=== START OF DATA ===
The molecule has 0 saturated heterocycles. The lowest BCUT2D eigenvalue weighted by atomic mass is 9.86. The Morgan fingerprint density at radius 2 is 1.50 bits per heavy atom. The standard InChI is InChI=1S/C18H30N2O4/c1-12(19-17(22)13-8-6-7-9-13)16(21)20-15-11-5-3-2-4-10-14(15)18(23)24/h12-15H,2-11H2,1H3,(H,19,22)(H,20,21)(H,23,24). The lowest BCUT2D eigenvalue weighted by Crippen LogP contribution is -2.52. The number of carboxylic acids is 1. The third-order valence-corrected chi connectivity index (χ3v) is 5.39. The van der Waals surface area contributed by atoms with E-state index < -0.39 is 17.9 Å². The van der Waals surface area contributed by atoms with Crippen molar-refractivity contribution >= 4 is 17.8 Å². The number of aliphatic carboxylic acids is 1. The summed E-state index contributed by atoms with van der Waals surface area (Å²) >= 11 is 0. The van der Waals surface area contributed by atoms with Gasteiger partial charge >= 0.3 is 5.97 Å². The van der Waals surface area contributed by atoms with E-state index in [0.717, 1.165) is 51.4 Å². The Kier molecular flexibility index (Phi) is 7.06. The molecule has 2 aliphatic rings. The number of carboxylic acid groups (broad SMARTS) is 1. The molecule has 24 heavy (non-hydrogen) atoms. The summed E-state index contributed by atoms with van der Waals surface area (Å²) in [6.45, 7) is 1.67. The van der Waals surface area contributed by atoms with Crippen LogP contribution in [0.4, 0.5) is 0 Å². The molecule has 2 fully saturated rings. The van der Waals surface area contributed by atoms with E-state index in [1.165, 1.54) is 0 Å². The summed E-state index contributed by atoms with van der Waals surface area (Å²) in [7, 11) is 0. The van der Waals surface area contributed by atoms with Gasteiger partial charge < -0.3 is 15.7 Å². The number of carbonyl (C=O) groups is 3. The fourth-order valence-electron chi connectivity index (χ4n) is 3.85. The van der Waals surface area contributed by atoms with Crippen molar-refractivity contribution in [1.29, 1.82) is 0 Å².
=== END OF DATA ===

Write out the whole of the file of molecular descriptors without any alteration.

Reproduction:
The molecule has 0 saturated heterocycles. The lowest BCUT2D eigenvalue weighted by atomic mass is 9.86. The Morgan fingerprint density at radius 2 is 1.50 bits per heavy atom. The standard InChI is InChI=1S/C18H30N2O4/c1-12(19-17(22)13-8-6-7-9-13)16(21)20-15-11-5-3-2-4-10-14(15)18(23)24/h12-15H,2-11H2,1H3,(H,19,22)(H,20,21)(H,23,24). The lowest BCUT2D eigenvalue weighted by Crippen LogP contribution is -2.52. The number of carboxylic acids is 1. The third-order valence-corrected chi connectivity index (χ3v) is 5.39. The van der Waals surface area contributed by atoms with E-state index < -0.39 is 17.9 Å². The van der Waals surface area contributed by atoms with Crippen molar-refractivity contribution >= 4 is 17.8 Å². The number of aliphatic carboxylic acids is 1. The summed E-state index contributed by atoms with van der Waals surface area (Å²) >= 11 is 0. The van der Waals surface area contributed by atoms with Gasteiger partial charge >= 0.3 is 5.97 Å². The van der Waals surface area contributed by atoms with E-state index in [0.717, 1.165) is 51.4 Å². The Kier molecular flexibility index (Phi) is 7.06. The molecule has 2 aliphatic rings. The number of carboxylic acid groups (broad SMARTS) is 1. The molecule has 24 heavy (non-hydrogen) atoms. The summed E-state index contributed by atoms with van der Waals surface area (Å²) in [6.45, 7) is 1.67. The van der Waals surface area contributed by atoms with Crippen LogP contribution in [0.4, 0.5) is 0 Å². The molecule has 2 fully saturated rings. The van der Waals surface area contributed by atoms with E-state index in [1.165, 1.54) is 0 Å². The summed E-state index contributed by atoms with van der Waals surface area (Å²) in [7, 11) is 0. The van der Waals surface area contributed by atoms with Gasteiger partial charge < -0.3 is 15.7 Å². The number of carbonyl (C=O) groups is 3. The fourth-order valence-electron chi connectivity index (χ4n) is 3.85. The van der Waals surface area contributed by atoms with Crippen molar-refractivity contribution in [1.29, 1.82) is 0 Å².